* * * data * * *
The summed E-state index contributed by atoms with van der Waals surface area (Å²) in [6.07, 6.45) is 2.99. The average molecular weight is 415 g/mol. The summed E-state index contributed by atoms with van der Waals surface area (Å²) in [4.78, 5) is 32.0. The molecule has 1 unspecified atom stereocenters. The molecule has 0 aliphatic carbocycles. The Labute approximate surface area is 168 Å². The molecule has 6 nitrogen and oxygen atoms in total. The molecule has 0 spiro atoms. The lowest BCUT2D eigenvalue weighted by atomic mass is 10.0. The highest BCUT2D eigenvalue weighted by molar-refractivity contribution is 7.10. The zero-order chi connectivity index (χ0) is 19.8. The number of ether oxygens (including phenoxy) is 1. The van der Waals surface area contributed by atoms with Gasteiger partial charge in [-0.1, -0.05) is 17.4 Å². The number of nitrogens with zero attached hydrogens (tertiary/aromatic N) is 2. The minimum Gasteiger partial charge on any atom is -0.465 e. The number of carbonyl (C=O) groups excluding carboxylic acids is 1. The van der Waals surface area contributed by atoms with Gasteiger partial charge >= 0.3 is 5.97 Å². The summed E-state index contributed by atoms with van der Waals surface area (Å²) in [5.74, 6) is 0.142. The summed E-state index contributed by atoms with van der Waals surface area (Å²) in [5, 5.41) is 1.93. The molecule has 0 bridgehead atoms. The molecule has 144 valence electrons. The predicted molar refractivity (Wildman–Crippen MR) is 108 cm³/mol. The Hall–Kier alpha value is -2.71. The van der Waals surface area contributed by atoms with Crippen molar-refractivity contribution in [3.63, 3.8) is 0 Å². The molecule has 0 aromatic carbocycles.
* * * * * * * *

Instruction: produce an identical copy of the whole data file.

The summed E-state index contributed by atoms with van der Waals surface area (Å²) in [6.07, 6.45) is 2.99. The average molecular weight is 415 g/mol. The summed E-state index contributed by atoms with van der Waals surface area (Å²) in [4.78, 5) is 32.0. The molecule has 1 unspecified atom stereocenters. The molecule has 0 aliphatic carbocycles. The Labute approximate surface area is 168 Å². The molecule has 6 nitrogen and oxygen atoms in total. The molecule has 0 spiro atoms. The lowest BCUT2D eigenvalue weighted by atomic mass is 10.0. The highest BCUT2D eigenvalue weighted by molar-refractivity contribution is 7.10. The zero-order chi connectivity index (χ0) is 19.8. The number of ether oxygens (including phenoxy) is 1. The van der Waals surface area contributed by atoms with Gasteiger partial charge in [-0.1, -0.05) is 17.4 Å². The number of nitrogens with zero attached hydrogens (tertiary/aromatic N) is 2. The minimum Gasteiger partial charge on any atom is -0.465 e. The number of carbonyl (C=O) groups excluding carboxylic acids is 1. The van der Waals surface area contributed by atoms with Gasteiger partial charge >= 0.3 is 5.97 Å². The summed E-state index contributed by atoms with van der Waals surface area (Å²) in [5.74, 6) is 0.142. The summed E-state index contributed by atoms with van der Waals surface area (Å²) in [5, 5.41) is 1.93. The molecule has 0 bridgehead atoms. The molecule has 144 valence electrons. The predicted molar refractivity (Wildman–Crippen MR) is 108 cm³/mol. The Hall–Kier alpha value is -2.71. The van der Waals surface area contributed by atoms with Crippen molar-refractivity contribution in [3.63, 3.8) is 0 Å². The molecule has 0 aromatic carbocycles.